Father Morin prefers resisting temptation to resisting occupation for some reason.
Leon Morin, Pretre certainly has a different atmosphere from any Melville film I've seen to date. This tale of the Occupation has a perversely idyllic feel. Barny's community is a place where the girls gush over the Italians and their feathered hats, and where Barny's little girl France (where else can a child be named after her country?) befriends a gentle German soldier. Melville makes a point of never showing the Resistance in action, though they're often heard offscreen. We hardly see the bad guys do more than parade or drill; a German hassles Barny at a checkpoint once, but lets her go with little fuss. In fact, her greatest peril comes after the Americans liberate the town; a G.I. is persuaded only with great effort by his buddy not to rape our heroine. We're dealing with people out of the loop of history, who aren't part of the heroic national narrative of Resistance but aren't collaborators either -- for the most part. Life goes on, but not quite, and disruptions like Barny's successive crushes result.

Melville gives the film an erotic charge not just during Barny's dreams of Morin, but in Barny's workplace, where Sabine (Nicole Morel) appears to at least partially reciprocate Barny's crush. Sabine isn't the only amazon on the job; Barny also has to deal with the belligerent anti-semite Christine (Irene Tunc) in the nearest thing the film has to a fight scene.

Sexual harrassment or just plain harrassment? The office is Barny's battlefield in this war.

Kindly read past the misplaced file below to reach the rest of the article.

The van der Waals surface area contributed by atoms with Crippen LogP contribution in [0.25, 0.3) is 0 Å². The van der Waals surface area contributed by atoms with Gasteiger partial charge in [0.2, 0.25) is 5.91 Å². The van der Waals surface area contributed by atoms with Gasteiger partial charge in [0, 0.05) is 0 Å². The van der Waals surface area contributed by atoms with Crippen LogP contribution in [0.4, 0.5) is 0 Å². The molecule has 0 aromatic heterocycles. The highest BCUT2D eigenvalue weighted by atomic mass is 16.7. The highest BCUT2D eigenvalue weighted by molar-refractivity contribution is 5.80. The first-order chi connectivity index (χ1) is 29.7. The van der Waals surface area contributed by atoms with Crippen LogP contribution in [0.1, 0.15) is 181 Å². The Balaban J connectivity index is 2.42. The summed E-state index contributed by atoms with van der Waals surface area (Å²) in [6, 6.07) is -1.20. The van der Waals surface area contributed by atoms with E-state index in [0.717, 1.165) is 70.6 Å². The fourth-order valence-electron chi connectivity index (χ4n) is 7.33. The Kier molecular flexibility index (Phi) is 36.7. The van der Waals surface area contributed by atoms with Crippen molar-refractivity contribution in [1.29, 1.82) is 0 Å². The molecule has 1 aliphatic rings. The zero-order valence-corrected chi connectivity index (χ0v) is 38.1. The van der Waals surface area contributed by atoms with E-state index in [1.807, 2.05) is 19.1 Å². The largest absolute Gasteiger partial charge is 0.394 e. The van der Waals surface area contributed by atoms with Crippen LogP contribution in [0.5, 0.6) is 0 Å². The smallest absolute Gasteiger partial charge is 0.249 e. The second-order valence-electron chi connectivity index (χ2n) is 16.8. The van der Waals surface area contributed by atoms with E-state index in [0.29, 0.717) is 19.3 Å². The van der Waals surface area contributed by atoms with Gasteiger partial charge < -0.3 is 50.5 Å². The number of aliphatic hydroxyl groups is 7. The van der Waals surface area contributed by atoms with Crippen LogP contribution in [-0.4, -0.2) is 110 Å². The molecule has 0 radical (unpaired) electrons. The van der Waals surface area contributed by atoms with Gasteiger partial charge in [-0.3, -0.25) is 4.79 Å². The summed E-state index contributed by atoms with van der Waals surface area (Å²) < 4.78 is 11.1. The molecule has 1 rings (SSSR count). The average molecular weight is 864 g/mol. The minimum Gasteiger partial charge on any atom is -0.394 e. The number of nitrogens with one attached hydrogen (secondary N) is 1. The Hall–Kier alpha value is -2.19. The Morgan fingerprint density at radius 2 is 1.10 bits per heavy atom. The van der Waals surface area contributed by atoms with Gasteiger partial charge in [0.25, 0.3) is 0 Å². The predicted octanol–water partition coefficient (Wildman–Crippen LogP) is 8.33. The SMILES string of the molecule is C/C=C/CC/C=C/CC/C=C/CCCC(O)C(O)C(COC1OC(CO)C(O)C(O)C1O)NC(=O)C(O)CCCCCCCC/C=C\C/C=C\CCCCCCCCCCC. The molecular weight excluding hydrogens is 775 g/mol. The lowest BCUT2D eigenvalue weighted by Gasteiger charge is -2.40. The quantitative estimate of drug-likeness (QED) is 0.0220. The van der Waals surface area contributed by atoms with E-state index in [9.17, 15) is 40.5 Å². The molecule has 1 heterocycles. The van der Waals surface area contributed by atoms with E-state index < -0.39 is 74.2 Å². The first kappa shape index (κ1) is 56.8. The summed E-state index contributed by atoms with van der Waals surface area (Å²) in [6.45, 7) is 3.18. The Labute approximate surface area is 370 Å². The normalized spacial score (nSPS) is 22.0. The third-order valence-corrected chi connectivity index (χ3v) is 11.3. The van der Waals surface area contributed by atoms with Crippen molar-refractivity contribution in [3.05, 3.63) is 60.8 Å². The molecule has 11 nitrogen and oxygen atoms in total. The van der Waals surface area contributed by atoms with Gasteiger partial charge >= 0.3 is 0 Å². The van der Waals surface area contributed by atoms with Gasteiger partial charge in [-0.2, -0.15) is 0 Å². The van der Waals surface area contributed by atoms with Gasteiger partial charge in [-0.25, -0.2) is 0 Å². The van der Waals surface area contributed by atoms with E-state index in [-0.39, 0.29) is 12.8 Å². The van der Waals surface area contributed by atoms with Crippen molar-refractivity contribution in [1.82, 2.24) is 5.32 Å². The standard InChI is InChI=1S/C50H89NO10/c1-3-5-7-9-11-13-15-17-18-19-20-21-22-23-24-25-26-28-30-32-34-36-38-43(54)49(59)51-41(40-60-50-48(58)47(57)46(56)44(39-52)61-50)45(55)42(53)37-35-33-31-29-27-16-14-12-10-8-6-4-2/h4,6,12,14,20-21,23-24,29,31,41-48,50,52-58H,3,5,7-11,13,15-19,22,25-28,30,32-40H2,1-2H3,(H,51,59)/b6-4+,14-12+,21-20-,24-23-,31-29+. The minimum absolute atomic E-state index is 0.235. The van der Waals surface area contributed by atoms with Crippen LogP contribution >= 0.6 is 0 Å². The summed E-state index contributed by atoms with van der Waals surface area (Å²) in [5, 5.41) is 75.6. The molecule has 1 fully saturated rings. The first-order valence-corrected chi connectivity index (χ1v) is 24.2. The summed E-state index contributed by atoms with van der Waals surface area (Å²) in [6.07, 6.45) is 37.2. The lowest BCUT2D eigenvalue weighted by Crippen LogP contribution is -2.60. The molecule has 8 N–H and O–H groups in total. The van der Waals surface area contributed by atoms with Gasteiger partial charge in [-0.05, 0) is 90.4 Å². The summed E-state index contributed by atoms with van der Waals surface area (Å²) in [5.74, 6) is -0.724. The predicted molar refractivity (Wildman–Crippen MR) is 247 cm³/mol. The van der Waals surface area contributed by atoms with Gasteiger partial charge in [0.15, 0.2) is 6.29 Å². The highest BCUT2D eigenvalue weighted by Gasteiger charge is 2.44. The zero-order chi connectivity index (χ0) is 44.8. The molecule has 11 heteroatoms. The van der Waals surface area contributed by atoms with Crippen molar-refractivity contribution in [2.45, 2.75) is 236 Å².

For his part, Morin has to fend off the formidable Marion (Monique Bertho), who's reputed to have five lovers and seems to be out for a sixth. Jean-Paul Belmondo, then red-hot off of Breathless, seems like ideal casting for Morin -- I know I can't imagine Alain Delon as a priest for a second. Belmondo isn't classically handsome by any stretch but has a sensual charisma that makes the women's craze for him plausible, as well as a certain narcissic smugness that limits his potential for real emotional intimacy with anyone. Against him Melville pits the star of Hiroshima Mon Amour in an early clash of New Wave titans, and Riva holds her own pretty well. It's her movie despite the title and the billing, and she never lets it slip from her hands.

Leon Morin is proof that Melville wasn't a creature of genre but had visual and narrative gifts to bring to any story material. He makes Barny's flirtation with Morin nearly as intriguing as any of his capers or chases in his classic crime stories. I'm not ready to rank this one above his later crime epics -- except perhaps for Un Flic -- but Morin is still an impressive achievement, and one that has me impatient for Criterion to haul in the rest of the Melvilles I haven't seen. How about this time next year?

For now, how about a trailer? This one, with English subtitles, was uploaded to YouTube by ClassicMovieTrailers.

1 comment:

Jonny said...

Samuel I love Melville and can't wait to see this Criterion release. I too am intrigued by Melville's delving into a different type of story, away from his usual neo-noir oeuvre. I love Belmondo's insousciant acting one can understand why Melville would slyly pick this actor for this role. Great stuff.